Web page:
By Brian L. Cox, Special to the Tribune8:59 p.m. CST, January 16, 2013
Less than week after three Evanston residents filed a lawsuit to stop a big lakefront project by Northwestern University, construction crews on Wednesday began clearing a stand of trees on the site that some say has ecological value.
“It looks like a clear-cut logging operation out there,” said Evanston resident Matthew Mirapaul, one of the plaintiffs seeking to stop the university’s $32 million project. “It looks like a sad day for Evanston.”
NU spokesman Alan Cubbage said work began before the lawsuit was filed.
“The fences have been up for at least a couple of days,” he said. “We are on a construction schedule.”
In the lawsuit filed Friday in Cook County Circuit Court, Mirapaul and fellow residents Ann Jennett and Mitchell Harrison asked a judge to order Evanston to rescind its approval for Northwestern’s visitor center and 435-space parking garage on the southeast corner of campus. The site is adjacent to the popular Clark Street Beach.
In addition to concern about losing the trees, some opponents say the center and garage will loom inappropriately over a picturesque stretch of Evanston lakefront.
Evanston City Manager Wally Bobkiewicz said the university has permission for the work to begin.
“I know our forestry folks have been in touch with the people at Northwestern,” Bobkiewicz said. “We’re keeping an eye on it. We knew it was coming.”
Mirapaul said the city has yet to respond to the lawsuit, and by Wednesday afternoon crews had cut down many of the 170 trees on the site.
“I’m astonished that this would occur so quickly,” Mirapaul said. “I thought that the legal process ensuing from the complaint would be sufficient for this not to happen.”
“Northwestern is not a party to the lawsuit, so there is nothing that prohibits us from moving forward,” said Cubbage, the university spokesman. “We have a signed project agreement with the city.”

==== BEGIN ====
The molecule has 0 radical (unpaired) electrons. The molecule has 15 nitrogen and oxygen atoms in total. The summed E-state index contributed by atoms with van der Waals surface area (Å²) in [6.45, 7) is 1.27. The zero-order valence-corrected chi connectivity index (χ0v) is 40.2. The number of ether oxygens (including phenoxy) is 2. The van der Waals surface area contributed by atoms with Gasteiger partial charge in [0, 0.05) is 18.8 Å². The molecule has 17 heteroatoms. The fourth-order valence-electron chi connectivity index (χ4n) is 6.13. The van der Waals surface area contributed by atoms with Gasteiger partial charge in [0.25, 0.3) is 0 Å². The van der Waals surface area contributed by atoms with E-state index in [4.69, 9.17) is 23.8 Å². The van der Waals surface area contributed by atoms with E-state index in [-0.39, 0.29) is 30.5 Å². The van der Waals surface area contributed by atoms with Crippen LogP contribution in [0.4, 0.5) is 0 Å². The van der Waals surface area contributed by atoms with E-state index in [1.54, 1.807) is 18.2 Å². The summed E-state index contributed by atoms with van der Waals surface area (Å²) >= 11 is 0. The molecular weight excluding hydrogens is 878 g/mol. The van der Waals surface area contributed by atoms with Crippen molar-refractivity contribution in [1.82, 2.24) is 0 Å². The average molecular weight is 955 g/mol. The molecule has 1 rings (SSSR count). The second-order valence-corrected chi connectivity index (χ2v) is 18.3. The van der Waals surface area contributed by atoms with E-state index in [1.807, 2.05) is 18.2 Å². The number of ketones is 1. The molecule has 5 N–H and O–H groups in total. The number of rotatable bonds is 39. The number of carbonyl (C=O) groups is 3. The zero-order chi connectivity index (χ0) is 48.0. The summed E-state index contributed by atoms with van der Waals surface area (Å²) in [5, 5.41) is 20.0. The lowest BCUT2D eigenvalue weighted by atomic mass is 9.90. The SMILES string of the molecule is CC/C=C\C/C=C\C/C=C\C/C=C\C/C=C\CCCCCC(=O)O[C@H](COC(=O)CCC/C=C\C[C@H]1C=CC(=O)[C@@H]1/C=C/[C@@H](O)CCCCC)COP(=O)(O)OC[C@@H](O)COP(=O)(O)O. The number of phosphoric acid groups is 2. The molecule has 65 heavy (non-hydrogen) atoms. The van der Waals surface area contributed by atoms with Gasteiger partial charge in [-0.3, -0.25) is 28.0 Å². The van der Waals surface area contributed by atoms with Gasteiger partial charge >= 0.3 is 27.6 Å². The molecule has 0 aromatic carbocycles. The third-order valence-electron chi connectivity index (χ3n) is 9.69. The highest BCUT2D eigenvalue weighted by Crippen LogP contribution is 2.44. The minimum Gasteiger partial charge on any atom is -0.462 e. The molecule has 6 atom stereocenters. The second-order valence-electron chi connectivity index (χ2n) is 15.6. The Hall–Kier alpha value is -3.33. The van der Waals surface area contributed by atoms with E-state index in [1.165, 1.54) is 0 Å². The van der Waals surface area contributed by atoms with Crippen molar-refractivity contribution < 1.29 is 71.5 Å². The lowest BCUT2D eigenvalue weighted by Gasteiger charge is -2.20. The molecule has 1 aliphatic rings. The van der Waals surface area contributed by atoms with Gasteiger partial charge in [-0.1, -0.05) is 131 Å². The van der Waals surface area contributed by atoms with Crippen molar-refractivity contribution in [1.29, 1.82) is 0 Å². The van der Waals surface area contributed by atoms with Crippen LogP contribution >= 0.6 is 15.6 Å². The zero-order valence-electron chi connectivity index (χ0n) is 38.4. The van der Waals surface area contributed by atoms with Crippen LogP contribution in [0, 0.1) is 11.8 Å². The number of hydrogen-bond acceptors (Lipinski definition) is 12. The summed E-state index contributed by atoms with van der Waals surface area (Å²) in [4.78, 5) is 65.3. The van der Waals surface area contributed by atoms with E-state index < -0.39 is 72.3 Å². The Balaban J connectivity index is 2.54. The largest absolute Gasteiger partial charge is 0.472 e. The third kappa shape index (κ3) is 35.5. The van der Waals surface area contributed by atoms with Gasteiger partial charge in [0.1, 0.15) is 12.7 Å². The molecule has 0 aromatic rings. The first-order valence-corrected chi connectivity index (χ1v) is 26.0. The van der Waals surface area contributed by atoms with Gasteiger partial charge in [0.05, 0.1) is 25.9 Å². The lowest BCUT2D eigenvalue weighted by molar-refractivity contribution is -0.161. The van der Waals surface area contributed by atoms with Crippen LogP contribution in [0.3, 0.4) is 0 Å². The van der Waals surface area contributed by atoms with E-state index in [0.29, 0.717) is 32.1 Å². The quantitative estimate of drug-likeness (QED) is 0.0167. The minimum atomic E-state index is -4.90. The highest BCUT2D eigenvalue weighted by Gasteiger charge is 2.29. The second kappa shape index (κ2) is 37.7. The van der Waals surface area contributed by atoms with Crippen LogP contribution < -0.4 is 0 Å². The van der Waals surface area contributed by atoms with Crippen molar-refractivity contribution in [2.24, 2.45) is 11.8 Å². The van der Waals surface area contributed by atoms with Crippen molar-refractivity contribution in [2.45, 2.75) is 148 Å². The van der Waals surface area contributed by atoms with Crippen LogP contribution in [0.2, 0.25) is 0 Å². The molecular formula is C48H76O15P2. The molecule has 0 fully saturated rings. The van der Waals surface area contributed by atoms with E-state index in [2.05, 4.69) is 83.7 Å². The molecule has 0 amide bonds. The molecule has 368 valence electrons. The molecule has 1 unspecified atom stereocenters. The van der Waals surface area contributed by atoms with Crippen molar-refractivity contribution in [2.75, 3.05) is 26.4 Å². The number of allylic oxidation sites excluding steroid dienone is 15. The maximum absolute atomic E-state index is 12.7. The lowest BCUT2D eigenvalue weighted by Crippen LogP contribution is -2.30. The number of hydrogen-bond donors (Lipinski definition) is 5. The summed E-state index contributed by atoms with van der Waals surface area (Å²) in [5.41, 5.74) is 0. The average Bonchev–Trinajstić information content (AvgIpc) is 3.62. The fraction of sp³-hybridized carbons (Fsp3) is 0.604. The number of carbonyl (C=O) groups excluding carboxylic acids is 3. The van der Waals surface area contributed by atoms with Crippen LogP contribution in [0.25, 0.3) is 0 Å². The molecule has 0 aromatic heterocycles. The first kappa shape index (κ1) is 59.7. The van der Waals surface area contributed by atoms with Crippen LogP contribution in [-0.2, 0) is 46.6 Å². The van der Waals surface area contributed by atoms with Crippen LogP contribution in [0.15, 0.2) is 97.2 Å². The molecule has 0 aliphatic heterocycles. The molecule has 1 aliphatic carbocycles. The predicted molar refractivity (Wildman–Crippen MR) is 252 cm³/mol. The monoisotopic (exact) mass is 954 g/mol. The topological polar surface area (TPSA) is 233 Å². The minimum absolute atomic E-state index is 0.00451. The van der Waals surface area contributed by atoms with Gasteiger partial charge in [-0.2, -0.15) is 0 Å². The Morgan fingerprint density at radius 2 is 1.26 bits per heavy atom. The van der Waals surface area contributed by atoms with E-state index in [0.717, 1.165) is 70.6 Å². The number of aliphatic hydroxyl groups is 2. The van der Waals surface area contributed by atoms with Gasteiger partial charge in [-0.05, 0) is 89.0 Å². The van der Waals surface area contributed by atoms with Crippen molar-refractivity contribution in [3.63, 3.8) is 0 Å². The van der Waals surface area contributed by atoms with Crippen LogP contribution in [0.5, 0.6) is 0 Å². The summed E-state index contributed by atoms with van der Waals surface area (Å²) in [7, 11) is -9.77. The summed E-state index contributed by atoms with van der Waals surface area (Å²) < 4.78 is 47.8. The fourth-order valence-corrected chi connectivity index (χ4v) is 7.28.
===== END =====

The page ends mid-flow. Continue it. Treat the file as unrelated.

The Evanston Preservation Commission in the fall recommended against allowing the project to proceed as proposed. But in November the City Council gave Northwestern the permission it needed.
The nine-page lawsuit alleges that the council acted “arbitrarily and capriciously.” It also claims that the structure violates the city’s zoning ordinance and is contrary to long-standing city planning documents, including the Lakefront Master Plan adopted by the City Council in 2008.
The project will be built largely on NU property, but the university needed a sliver of city-owned land next to the beach — where the trees stood — to build an access road.
Members of the Evanston North Shore Bird Club have watched birds rest amid the lakefront haven of trees for years, said Libby Hill, a member and city resident.
Birds migrating from the east to west have stopped to nest and gather strength along their way, she said. Hill has worked with Northwestern on creating bird-safe buildings and knew the day would come when the trees fell.
“Everybody is unhappy to see it go,” Hill said. But she takes solace in the fact that “because of the city’s tree ordinance, Northwestern has to reimburse the city for every tree going down. That will go toward creating another habitat somewhere down the lake.”
Mirapaul called the lakefront a priceless natural resource and vowed the lawsuit would continue.
“The forest, although an important part of this project, is not the only part of this project about which we have concerns,” he said. “Everyone in Evanston who loves the lakefront should let the people know who are responsible for this know how disappointed they are.”
Tribune reporter Lisa Black contributed.